KIDS TERRARIUM: HOW TO MAKE YOUR OWN AT HOME
Stuck for new isolation activities to do with the kids during the Coronavirus lockdown? Take a look at my a step by step guide on how to make a very simple terrarium using basic materials that can be found around the home and garden. No expense, super easy to make and fun for all!
A terrarium is a miniature garden under glass featuring plants, moss and other decor. This almost entirely self sufficient ecosystem can be kept inside your home and provide an endless source of fascination and education for children of all ages. To make your own terrarium you will need to gather the following tools and materials, and set aside around 1 hour.
- 1 x glass jar or vessel with a clip top, screw top or cork top
- 1 x sheet of kitchen roll
- 2 x long utensils such as a knitting needle, long spoon, paintbrush, chopstick or similar
- 1 x sieve, preferably a garden sieve not the one you use for food!
- 1 x small spade or trowel
- 1 x bowl of water (rainwater if possible)
- Soil from the garden
- Gravel from the garden
- Plants from the garden
- Moss from the garden
- Stones from the garden
- Decorative items such as a toy dinosaur or other animal, seashells, coloured glass pebbles etc.
Once you have chosen your glass jar or other vessel, give it a clean with water. Be sure not to use any cleaning agents or chemicals as this could harm the plants you put in your terrarium. Take your piece of kitchen roll, wipe off any excess water and then set the jar to one side.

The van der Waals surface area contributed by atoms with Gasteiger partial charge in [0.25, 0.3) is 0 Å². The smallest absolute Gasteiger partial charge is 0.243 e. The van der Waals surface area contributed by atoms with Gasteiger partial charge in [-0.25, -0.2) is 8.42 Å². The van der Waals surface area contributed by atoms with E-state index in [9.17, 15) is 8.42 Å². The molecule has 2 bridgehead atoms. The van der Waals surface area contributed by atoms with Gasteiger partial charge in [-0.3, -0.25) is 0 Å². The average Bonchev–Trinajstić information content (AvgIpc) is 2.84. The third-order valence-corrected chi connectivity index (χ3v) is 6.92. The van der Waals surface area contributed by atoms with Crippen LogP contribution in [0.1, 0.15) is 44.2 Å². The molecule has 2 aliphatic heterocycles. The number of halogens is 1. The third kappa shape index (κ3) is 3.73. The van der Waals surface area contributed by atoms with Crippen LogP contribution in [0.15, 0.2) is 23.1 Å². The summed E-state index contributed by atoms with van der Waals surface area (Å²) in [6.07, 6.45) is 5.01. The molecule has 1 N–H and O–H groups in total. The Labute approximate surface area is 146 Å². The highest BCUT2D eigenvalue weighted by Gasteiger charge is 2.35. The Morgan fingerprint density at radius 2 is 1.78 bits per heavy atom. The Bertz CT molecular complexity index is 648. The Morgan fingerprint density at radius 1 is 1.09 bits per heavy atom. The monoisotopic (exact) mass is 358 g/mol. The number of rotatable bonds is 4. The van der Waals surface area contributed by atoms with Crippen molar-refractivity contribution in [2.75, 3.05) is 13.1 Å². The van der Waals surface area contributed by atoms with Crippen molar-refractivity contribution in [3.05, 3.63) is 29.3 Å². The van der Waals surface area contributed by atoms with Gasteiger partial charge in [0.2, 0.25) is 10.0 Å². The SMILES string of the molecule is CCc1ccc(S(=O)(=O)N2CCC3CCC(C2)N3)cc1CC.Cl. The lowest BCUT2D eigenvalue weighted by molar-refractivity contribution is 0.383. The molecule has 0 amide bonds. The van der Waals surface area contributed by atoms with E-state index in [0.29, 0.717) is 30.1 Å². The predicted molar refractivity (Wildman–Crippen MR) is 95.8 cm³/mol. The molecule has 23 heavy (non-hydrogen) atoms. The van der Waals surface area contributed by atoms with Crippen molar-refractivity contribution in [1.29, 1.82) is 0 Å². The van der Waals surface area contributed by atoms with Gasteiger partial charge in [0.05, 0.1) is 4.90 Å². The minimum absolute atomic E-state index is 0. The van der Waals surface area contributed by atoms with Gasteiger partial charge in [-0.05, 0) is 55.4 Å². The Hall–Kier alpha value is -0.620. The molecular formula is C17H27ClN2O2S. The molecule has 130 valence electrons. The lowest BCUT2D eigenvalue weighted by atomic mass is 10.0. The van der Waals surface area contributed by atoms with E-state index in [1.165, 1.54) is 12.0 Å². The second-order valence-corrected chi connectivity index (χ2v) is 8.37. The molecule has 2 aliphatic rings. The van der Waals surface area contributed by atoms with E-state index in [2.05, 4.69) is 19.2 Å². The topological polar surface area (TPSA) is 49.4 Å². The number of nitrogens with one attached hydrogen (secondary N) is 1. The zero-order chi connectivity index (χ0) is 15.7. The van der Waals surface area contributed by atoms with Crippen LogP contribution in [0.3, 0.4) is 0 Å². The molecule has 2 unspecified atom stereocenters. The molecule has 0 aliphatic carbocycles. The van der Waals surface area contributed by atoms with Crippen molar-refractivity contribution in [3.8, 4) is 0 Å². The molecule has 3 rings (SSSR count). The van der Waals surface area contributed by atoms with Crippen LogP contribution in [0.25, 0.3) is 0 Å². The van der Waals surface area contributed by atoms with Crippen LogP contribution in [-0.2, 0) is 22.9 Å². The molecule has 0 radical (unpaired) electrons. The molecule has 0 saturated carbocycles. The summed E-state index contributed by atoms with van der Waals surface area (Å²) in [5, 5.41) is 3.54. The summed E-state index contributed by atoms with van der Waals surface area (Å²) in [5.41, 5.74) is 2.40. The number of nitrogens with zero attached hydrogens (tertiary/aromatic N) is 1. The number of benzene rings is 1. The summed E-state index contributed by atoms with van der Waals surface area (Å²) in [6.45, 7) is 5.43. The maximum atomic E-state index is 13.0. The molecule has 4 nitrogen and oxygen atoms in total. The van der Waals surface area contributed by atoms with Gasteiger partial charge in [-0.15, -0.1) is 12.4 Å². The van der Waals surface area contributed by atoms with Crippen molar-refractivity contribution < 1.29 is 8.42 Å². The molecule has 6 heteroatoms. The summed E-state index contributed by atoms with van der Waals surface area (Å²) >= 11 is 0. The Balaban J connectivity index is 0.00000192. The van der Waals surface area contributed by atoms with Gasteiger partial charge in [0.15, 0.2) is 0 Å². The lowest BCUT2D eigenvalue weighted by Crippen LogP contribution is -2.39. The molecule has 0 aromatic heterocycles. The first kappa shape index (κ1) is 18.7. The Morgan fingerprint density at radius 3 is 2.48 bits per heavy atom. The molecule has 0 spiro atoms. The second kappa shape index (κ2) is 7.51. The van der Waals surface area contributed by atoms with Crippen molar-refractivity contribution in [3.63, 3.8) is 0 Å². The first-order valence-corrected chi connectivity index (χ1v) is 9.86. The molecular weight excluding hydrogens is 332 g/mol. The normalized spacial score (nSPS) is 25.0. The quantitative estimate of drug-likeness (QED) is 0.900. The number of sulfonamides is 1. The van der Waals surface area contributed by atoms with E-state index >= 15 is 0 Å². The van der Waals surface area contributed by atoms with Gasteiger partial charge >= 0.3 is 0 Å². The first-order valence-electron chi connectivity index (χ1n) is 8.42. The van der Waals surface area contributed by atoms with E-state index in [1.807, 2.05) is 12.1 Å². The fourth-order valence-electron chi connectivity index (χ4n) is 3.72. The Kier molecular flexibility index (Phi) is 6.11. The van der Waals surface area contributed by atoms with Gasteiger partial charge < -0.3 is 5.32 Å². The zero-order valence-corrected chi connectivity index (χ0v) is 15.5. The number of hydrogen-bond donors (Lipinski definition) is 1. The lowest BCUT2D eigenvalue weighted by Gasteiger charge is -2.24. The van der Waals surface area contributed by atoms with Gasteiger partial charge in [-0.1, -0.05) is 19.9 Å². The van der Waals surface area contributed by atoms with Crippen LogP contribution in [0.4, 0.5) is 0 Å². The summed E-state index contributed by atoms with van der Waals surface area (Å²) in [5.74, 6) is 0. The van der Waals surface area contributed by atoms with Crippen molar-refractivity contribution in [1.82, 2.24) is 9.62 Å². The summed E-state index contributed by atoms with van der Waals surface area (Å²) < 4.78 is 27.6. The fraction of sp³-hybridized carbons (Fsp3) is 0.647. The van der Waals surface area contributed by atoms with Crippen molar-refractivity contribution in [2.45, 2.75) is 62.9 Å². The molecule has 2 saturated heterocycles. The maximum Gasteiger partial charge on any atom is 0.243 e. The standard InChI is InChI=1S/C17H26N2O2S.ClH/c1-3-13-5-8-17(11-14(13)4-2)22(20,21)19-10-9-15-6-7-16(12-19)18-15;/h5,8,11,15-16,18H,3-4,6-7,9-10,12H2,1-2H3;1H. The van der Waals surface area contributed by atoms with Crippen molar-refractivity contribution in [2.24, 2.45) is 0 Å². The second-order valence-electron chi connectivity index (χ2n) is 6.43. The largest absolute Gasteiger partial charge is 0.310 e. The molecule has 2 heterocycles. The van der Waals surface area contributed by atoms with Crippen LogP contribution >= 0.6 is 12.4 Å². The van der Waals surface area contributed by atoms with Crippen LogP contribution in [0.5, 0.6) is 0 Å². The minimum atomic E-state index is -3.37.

EDUCATIONAL FACT: Terrariums were invented in the 1800’s by Nathanial Bagshaw Ward
Next, head outside to collect together the materials you will need to put into your terrarium. Start with the gravel, which needs to be small ‘pea sized’ pieces of stone, the smaller the better! You need enough to put a small layer a the bottom of your glass jar, around 2cm – 4cm deep. Gather it all into the sieve, pick out any sticks, leaf or other items that should not be in there, then give it a thorough rinse with with a hose or under the tap and leave to dry.
Now dig enough damp soil to fill around 1/3 of your jar and put into a container. As with the gravel, make sure you remove any stones, roots or other matter that are mixed in with the soil.
Get exploring your garden to find a suitable plant and extra items which you can use later to decorate your terrarium with, such as large pebbles, small sticks and moss. Look for a small plant which will fit into your chosen jar – plants that work particularly well are ivy and ferns, which are commonly found in gardens. Dig the plant up carefully, and pull it out with all the roots still attached.
Moss grows in dark, damp places and is found in most gardens, regardless of whether you live in the city or in the countryside. It loves brick walls, pavement edges, tiles and shady spots. When you have found a few small pieces of moss, pop them into the bowl of water and let them soak whilst you build the rest of the terrarium.
EDUCATIONAL FACT: Moss cleans the air better than trees!